Visitors mean business in this mountainous Warren County setting with a year-round population of nearly 1,600 residents.
Horicon, the halfway point between Albany and Plattsburgh in the southern Adirondacks, is home to a corner of Schroon Lake and all five miles of Brant Lake. Seasonal traffic for the latter destination — a lesser-known Adirondack spot — funnels commerce.
“We’re a tourist town,” Supervisor Sylvia Smith said. “We don’t have a lot of businesses.”
Operating near deep thickets, narrow byways and glacially carved mountainsides are a sparse number of businesses riding the wave of COVID-19 deregulation as the summer nears.
“People are ready to get back on track,” Smith said.
Smith recently filled the role of Republican Matt Simpson, elected to the state Assembly’s 114th District in November. Sitting in the town’s recently reopened community center, Smith expressed content with the direction of local commerce as COVID-19 restrictions increasingly wane.
Horicon’s public library in early April reopened browsing sessions. Museums are expected next.
Drew Cappabianca welcomes the shift. The 35-year-old has owned and operated The Hub, a bicycle shop, eatery and music venue, since 2014.
“We’re at the 75% rule, everything is 6 feet away, we’re doing fine and we have live music coming back,” Cappabianca said in an early May interview. “It’s the most normal it’s felt in a long time.”
The Hub experienced a revenue lull in 2020 as a result of the restrictions. Cappabianca is chuffed by the April 28 repeal of the state’s food and alcohol order mandate, a policy he claimed “turned a lot of people off” from venturing out.
At the Lazy Moose Garden Market, it is unclear whether tourists since March of 2020 have buoyed plant sales. Olivia Evans, manager at the garden supply-meets-convenience store, described those responsible for boosting business as “everybody.”
Customers depleted the inventory sooner than expected last May for the first time in the company’s then-six-year history.
“We just are lucky with plants,” Evans said. “I think because everyone had to stay home, they took up new hobbies and planting is one of them.”
COVID-19 had a different impact on the Himoff family’s Route 8 hub. Most weddings arranged at Jimbo’s Club at the Point last year were rebooked for 2021.
For months, the lakefront club’s restaurant was takeout-only under the management of Jim Himoff, the family businesses’ patriarch. Brandon Himoff, director of the camp, said the restaurant was mostly intended to supply jobs.
“It’s a rural area, so sometimes hiring can be tricky,” Himoff said. “But you also want to make sure that you take good care of your great staff because we all take care of each other.”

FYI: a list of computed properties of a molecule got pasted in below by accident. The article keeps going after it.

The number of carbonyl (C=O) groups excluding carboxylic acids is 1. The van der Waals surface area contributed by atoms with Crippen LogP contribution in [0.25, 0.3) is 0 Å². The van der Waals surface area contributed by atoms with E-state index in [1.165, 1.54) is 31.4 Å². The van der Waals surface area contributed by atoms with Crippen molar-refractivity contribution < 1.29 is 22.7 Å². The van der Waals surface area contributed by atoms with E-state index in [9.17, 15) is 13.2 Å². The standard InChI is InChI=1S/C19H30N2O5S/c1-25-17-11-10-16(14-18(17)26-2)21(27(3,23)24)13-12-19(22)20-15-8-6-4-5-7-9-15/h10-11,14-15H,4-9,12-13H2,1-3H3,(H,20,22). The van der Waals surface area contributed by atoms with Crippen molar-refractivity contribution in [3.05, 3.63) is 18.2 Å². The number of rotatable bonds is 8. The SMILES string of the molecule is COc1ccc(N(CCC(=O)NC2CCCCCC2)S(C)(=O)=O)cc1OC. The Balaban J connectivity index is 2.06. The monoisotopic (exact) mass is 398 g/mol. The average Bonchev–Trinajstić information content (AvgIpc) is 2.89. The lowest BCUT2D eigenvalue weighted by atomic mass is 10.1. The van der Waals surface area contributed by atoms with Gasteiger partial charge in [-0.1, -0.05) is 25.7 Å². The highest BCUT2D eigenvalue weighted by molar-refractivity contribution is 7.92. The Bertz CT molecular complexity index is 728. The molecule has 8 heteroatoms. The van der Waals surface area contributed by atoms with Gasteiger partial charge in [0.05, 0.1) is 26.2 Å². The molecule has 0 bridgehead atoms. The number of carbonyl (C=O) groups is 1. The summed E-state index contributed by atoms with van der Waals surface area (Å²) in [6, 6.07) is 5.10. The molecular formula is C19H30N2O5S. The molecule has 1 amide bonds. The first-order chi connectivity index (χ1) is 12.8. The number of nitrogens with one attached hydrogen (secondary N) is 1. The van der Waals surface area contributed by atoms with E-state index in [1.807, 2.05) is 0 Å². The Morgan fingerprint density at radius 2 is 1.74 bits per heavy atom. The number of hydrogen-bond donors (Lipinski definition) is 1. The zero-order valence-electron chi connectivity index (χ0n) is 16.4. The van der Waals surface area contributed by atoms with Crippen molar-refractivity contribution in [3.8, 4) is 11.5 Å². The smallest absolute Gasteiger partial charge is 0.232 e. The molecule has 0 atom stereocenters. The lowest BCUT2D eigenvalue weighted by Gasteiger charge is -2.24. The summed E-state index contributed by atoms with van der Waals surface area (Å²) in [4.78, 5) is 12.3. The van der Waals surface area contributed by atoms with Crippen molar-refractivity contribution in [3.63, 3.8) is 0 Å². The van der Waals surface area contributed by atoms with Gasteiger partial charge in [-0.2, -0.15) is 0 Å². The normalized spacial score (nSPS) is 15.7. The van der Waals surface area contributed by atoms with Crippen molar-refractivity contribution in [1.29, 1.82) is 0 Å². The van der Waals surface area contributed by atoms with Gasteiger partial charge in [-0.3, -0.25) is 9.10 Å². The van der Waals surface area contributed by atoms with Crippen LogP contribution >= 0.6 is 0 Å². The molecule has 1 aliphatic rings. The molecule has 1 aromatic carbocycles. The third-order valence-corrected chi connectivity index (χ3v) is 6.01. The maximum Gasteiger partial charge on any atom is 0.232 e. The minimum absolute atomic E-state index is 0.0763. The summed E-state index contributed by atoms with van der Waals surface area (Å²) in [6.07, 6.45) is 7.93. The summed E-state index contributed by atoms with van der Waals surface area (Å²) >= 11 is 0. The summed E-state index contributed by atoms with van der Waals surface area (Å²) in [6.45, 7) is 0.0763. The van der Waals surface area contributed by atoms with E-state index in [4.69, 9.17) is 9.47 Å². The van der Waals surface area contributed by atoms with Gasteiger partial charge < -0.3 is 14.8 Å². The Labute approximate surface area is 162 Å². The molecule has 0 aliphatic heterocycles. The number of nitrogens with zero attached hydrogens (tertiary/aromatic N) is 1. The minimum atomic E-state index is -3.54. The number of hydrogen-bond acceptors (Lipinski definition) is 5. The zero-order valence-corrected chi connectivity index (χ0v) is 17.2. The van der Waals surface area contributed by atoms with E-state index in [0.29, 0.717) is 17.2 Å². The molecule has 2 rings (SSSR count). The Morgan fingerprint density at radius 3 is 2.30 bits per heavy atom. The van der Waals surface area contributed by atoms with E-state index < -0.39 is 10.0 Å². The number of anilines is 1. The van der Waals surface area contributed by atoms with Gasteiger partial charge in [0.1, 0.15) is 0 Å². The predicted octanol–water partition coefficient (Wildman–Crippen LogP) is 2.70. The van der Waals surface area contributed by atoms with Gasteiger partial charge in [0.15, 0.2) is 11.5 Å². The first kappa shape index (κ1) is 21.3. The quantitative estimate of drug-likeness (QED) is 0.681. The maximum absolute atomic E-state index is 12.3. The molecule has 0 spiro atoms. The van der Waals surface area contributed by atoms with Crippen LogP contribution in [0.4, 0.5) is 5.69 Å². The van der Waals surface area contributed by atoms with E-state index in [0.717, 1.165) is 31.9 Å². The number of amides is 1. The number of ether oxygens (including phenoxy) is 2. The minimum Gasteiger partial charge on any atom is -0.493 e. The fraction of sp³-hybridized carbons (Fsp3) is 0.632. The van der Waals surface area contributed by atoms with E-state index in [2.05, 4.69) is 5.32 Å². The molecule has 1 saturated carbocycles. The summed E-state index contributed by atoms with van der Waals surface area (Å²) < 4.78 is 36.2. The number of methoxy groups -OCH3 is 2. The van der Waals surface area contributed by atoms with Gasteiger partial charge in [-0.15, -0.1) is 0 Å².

With some 30 year-round personnel and upwards of 140 seasonal staff, according to the son, the Himoffs are one of the largest employers in town. Year-round employees remained on payroll despite “limited business.”
“We had substantially less revenue, but are believers that we’ll be back to normal soon,” Brandon Himoff said.
Cappabianca, too, struggled to break even last year despite an increase in bicycle repairs and a steady flow of takeout orders.
The Hub experienced a dip in regionally based second- and third-homeowner customers concurrent with an uptick in New York City metropolitan area customers. Cappabianca believes the area was likely seen as a safer and quieter alternative to high-demand resort towns.
The regional bump overshadowed the shortfall of Canadian tourism, barred by a closed border.
Real estate brokers last summer reported a boost in renters and buyers from downstate New York flocking to the Adirondacks, according to the Times News-Herald.
“I don’t think they’re gonna go away when COVID goes away,” Cappabianca said. “I think it just put us on the map — and real up on the map.”
Sunset Mountain Lodge owner Giles Kolakowski has high hopes for this summer. Assuming prospective guests are more likely to be vaccinated, carry disposable income and avoid “scare tactics” from an unnamed entity, he expects a tourism boom.
The 67-year-old owner avowedly has guests booked up on his calendar each year. Kolakowski is confident his younger guests, lodging beside family regulars, will one day book the space on their own.
“It’s a beautiful lake and we have all repeated business,” Kolakowski said. “They are families and they love it.”
Brant Lake in particular is a popular fishing destination for bass and trout, the state Department of Environmental Conservation reports.
Pushed by local leadership in the early 1900s, the lake was restored as a tourist destination after being used briefly as a waterway for log hauling.
From the town’s website, Horicon is described as “quiet but spectacular.” With an average of 25 people per square mile, it has the lowest population density among census-designated places in the state.
Town Clerk Krista Wood has an ongoing objective to increase Horicon’s visibility. Devised and implemented through an ad-hoc committee in 2019, the effort involves street grub and live music near the narrows of Brant Lake.
Co-managing an automobilia and gas station petroliana shop in town, Wood and her husband are directly involved in the local economy. She wants others to experience the town’s business sector.
“We do have a lot here to offer, actually,” Wood said. “But the people never hear our name, they don’t know about us and they don’t even know we’re here.”
Shut down last April as a result of COVID-19 pandemic, Food Truck Friday at the Pond will return July 2.